Members of the Missouri Chamber of Commerce disagree.
"This is not campaign finance reform," said Kelly Gillespie, vice president of governmental affairs for the chamber. "Campaign finance reform is full disclosure and contribution limits, which we already have."
Gillespie said Proposition B would also give extreme groups a voice in political campaigns.
"These extremists have a right to free speech but the taxpayers don't have to amplify it," Gillespie said.
In contrast, Oregon's Measure Six on the November ballot would be funded by reducing an income tax credit that taxpayers get for contributions they make to political campaigns.
That would bring in only part of the money required. Kevin Looper, spokesman for the Yes on Six campaign, the rest of the funding would be up to the Oregon legislature.
Like Missouri, Oregon's Measure Six has drawn opposition, although from lobbyists, not business groups.
"The opposition is from the right opponents," Looper said. "They would be the most hurt by the passage of this. But I feel very good about our mainstream business groups supporting something like this."
Looper was upbeat about Measure Six's chances, adding that if the election was held today, it would win by a 2-1 margin.
Oregon's opposition to the measure, called No Taxpayer Handouts for Politicians, is headed by lobbyist and lawyer John DiLorenzo.
DiLorenzo said the amount of money available in Oregon, capped at $24 million, will become irresistible to many candidates.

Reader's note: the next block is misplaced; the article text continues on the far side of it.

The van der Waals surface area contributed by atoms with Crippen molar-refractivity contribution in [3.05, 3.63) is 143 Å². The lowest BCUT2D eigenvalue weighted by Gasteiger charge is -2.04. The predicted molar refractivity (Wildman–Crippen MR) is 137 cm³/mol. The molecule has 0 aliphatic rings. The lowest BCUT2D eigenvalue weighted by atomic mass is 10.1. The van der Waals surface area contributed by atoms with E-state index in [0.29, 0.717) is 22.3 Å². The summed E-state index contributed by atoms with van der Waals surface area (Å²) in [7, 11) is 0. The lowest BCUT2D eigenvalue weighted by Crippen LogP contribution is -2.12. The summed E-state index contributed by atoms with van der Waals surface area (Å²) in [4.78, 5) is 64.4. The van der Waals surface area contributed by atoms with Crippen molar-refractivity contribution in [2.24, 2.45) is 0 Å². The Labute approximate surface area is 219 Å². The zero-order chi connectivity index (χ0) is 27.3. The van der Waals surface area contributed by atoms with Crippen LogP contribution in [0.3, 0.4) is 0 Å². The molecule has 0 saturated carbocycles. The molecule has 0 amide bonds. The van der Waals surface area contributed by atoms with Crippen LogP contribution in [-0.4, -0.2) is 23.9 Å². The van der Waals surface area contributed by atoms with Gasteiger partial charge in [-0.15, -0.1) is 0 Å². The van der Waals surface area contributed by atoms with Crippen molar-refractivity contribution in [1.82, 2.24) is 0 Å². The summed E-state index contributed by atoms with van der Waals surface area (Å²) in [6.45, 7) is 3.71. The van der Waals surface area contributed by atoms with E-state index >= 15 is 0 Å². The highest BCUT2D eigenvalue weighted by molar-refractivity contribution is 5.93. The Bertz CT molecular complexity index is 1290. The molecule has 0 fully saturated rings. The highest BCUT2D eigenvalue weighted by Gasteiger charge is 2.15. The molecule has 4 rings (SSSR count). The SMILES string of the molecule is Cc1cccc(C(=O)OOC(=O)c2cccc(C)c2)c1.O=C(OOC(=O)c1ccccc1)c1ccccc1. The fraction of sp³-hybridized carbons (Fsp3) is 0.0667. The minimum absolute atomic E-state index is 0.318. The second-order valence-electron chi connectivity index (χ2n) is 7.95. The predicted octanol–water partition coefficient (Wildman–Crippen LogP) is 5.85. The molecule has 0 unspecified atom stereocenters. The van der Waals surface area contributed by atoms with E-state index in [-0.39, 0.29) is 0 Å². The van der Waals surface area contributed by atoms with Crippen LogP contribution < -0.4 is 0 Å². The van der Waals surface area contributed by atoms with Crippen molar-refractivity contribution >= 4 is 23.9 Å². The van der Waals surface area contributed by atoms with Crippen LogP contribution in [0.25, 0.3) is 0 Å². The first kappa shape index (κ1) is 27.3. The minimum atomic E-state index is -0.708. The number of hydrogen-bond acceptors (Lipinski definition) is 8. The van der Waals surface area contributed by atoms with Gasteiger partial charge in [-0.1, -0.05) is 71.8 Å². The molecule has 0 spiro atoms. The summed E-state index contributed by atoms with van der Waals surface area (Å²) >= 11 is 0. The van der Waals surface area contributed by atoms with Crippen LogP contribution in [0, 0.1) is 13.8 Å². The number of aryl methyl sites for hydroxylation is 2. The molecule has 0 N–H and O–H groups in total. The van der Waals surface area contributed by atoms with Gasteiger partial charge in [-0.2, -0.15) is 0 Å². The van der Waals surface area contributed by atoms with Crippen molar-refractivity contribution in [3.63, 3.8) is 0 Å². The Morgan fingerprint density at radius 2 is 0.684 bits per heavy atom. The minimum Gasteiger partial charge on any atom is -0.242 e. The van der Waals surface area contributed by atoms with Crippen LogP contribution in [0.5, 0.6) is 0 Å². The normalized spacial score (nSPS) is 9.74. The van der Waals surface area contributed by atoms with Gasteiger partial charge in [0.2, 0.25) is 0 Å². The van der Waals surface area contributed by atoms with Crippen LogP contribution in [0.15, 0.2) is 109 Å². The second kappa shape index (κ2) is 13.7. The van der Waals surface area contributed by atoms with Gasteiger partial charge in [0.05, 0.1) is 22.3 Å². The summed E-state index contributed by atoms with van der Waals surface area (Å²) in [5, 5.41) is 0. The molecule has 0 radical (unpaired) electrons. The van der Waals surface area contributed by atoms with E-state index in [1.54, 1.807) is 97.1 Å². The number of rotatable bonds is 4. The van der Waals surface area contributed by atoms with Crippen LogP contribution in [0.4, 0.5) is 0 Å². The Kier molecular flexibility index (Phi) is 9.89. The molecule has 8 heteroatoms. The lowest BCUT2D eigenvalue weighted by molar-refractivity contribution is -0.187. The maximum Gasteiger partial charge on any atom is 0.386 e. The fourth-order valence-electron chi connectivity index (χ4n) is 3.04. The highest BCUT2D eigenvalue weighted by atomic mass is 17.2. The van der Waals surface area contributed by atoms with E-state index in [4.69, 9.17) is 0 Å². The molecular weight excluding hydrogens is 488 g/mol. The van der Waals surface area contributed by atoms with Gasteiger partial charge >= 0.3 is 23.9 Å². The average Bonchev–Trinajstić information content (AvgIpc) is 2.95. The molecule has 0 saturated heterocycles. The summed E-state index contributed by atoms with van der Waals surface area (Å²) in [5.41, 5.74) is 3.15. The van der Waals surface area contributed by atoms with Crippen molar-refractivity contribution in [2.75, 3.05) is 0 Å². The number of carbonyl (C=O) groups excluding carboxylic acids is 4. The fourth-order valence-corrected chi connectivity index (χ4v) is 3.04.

"The moment Oregonians fund a neo-Nazi candidate, they will want this measure gone," DiLorenzo said, adding that if the measure passes, his group will challenge it in court.
Arizona voters passed a tax-supported campaign finance measure in 1998. Last summer, a federal appeals court upheld the constitutionality of the measure, but it faces another lawsuit over funding sources, said Matt Shaffer, deputy director of the Citizens for Clean Elections Commission. The commission is the public agency charged with administering the program.
Arizona's plan is funded by a 10 percent surcharge on civil and criminal fines, an income-tax checkoff and an annual registration fee on lobbyists. The lawsuit, which won't be decided until after the election, challenges the surcharge and lobbyist fee.
Despite the lawsuit, about one-third of the state legislature candidates qualified for government funding. Several candidates for Arizona's Corporation Commission, which oversees utilities, also qualified. The pool of public money has hit $5.7 million.
"The more we get into the actual funding of campaigns, the more problems come up," Shaffer said. "There's lots of holes in the law, unfortunately."
Bill Mundell, a Republican candidate for the Corporation Commission, is running for the remainder of a six-year term as a Clean Elections candidate.
He said that it was better having 1,500 $5 contributors than a small group of people making larger contributions, who may have ties to matters coming before the commission.